Nouman Raja Found Guilty of Manslaughter, Attempted First-Degree Murder in Death of Corey Jones

Jurors in Palm Beach County, Florida found former cop Nouman Raja guilty of manslaughter while armed with a firearm, and attempted first-degree murder in the shooting death of reggae drummer Corey Jones. Prosecutors said the defendant ignored his training and orders in the fatal confrontation, and improperly escalated the situation. Richard Lubin, a lawyer for the defense, said the state based its case on “supposition” and “hypothesis,” not hard evidence.

Jones died in the early morning of October 18, 2015. He had just done a show, but then he had vehicle problems. He got a friend and a road ranger to try to help, but to no avail, according to the complaint from the State Attorney’s Office of the 15th Judicial District. They left, but Jones wanted to stay because he was worried about leaving his drum set behind. Authorities said he managed to reach AT&T roadside assistance at 3:12 a.m. The call’s audio was recorded, and it showed Raja dropping in, and confronting Jones. This is what jurors heard when the recording was played:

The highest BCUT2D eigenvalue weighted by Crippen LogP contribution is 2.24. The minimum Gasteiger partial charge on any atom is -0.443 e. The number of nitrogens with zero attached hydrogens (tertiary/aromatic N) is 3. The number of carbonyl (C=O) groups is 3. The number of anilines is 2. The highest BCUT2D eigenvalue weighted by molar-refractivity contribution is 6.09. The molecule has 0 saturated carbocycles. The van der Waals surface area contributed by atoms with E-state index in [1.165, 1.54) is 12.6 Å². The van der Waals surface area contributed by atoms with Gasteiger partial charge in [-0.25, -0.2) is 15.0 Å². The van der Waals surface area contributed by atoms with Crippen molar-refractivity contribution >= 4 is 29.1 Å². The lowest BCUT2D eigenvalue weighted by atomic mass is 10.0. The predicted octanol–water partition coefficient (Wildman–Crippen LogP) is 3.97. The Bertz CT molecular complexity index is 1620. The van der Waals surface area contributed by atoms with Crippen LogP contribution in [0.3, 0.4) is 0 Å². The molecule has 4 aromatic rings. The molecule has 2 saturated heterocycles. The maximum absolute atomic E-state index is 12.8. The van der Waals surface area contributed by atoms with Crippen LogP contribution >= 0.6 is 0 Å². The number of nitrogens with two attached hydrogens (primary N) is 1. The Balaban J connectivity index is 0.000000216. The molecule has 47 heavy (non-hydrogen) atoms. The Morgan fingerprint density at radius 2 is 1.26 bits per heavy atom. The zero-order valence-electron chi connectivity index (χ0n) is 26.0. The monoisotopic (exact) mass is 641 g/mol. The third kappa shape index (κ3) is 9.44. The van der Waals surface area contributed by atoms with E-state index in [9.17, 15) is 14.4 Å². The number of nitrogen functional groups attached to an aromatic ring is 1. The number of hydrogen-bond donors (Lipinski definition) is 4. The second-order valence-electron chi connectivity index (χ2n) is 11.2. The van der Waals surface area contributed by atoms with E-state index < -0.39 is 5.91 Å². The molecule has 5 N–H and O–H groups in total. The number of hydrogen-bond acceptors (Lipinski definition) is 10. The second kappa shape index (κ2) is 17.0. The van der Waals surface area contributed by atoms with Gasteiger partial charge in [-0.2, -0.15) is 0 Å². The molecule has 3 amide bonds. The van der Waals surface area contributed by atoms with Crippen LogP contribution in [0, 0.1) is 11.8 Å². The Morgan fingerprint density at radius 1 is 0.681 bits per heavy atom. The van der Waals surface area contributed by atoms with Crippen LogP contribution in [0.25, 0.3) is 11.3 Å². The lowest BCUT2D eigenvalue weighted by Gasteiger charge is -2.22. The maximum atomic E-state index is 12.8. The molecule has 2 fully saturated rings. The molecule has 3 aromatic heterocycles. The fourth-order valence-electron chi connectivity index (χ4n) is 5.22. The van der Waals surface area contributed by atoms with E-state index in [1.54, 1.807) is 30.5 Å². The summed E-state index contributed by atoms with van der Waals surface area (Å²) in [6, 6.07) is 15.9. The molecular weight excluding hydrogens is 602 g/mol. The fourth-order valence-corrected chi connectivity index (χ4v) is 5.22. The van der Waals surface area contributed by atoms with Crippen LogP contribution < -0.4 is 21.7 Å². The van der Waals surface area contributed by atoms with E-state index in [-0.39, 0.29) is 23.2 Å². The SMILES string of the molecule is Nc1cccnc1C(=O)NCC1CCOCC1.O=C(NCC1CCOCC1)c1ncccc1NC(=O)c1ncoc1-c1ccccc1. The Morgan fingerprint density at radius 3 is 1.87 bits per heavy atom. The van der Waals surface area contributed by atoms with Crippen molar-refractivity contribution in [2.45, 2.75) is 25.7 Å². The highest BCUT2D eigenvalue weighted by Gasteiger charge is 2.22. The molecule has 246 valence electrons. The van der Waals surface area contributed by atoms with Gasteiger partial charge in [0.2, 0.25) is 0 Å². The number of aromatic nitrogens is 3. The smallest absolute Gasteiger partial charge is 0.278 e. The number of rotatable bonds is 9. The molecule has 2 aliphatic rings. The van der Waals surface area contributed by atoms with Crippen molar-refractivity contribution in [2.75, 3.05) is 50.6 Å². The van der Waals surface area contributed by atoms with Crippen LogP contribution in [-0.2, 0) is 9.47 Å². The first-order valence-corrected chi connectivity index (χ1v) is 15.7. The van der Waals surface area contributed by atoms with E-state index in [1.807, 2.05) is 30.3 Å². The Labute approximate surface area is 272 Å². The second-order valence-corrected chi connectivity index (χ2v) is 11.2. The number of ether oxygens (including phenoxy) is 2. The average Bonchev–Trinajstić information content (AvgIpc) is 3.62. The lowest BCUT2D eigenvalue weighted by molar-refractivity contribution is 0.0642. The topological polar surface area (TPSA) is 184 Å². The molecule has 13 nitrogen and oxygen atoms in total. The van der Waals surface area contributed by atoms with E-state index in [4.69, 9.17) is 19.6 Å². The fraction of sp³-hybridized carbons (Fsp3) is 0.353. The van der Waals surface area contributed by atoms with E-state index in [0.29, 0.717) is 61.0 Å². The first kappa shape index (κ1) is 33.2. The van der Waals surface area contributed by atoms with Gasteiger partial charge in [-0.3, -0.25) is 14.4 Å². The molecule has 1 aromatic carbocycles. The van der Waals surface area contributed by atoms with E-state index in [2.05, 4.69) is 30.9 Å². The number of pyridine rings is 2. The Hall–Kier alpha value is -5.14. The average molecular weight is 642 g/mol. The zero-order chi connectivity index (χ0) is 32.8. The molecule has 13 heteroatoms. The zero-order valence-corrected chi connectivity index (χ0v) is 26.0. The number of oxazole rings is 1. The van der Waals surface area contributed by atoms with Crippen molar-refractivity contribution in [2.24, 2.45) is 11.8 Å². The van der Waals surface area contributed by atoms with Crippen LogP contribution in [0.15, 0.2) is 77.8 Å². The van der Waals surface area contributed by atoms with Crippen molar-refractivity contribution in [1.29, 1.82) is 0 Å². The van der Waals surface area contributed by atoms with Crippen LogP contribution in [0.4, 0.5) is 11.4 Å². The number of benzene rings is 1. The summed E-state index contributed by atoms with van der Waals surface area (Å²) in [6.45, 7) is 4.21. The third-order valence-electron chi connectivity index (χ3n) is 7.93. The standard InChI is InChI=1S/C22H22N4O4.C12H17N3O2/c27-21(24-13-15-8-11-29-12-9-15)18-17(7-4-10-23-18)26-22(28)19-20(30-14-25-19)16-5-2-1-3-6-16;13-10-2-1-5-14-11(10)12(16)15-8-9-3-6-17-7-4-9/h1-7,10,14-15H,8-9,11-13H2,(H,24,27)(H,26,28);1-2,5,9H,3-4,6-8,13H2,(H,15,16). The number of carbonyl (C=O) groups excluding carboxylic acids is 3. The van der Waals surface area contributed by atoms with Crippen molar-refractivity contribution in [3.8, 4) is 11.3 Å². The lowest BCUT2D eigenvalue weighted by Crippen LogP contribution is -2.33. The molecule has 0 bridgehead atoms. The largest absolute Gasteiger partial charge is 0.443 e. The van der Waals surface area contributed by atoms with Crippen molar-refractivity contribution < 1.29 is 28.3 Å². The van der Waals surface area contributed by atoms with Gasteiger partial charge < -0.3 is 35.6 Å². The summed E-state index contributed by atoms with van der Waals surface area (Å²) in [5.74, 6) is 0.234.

Corey Jones: Huh?

Nouman Raja: You good?

Jones: I’m good.

Raja: Really?

Jones: Yeah, I’m good.

Raja: Really?

Jones: Yeah.

Raja: Get your fucking hands up! Get your fucking hands up!

Jones: Hold on!

Raja: Get your fucking hands up! Drop!

Raja, who was in plainclothes, fired six shots–three first, and then another three later. The fatal wound was in Jones’ torso. In closing arguments on Wednesday, Lubin said the drummer pointed a silver handgun at the officer. The defendant, at that point in time, was in no position to know this firearm was on safety. Lubin called the incident a “terrible tragedy,” but argued that his client had no other choice than to shoot in that particular moment. This was self-defense.

Prosecutors, however, said that Raja lied about what happened that night. He never introduced himself as a cop, they said. Assistant State Attorney Adrienne Ellis told jurors on Wednesday that there was no sign that night that Corey was combative, and that it was the defendant who escalated the situation. Raja got out of his van with nothing to show he was cop, and never identified himself as an officer, Ellis said. She argued that there was no imminent danger to his life, and therefore no justification for the shooting.

“Where is the threat?” she said. Evidence showed that Jones ran. At least one bullet struck the back of his arm, she said. The final three shots were “deliberate,” “methodical,” and “controlled,” she said, claiming that Raja “hunted him down like a deer.”

[Screengrab via Law&Crime Network]

More Stories About This Trial


  1. Mediaite
  2. The Mary Sue
  3. RunwayRiot
  4. Law & Crime
  5. Gossip Cop
  6. AmboTV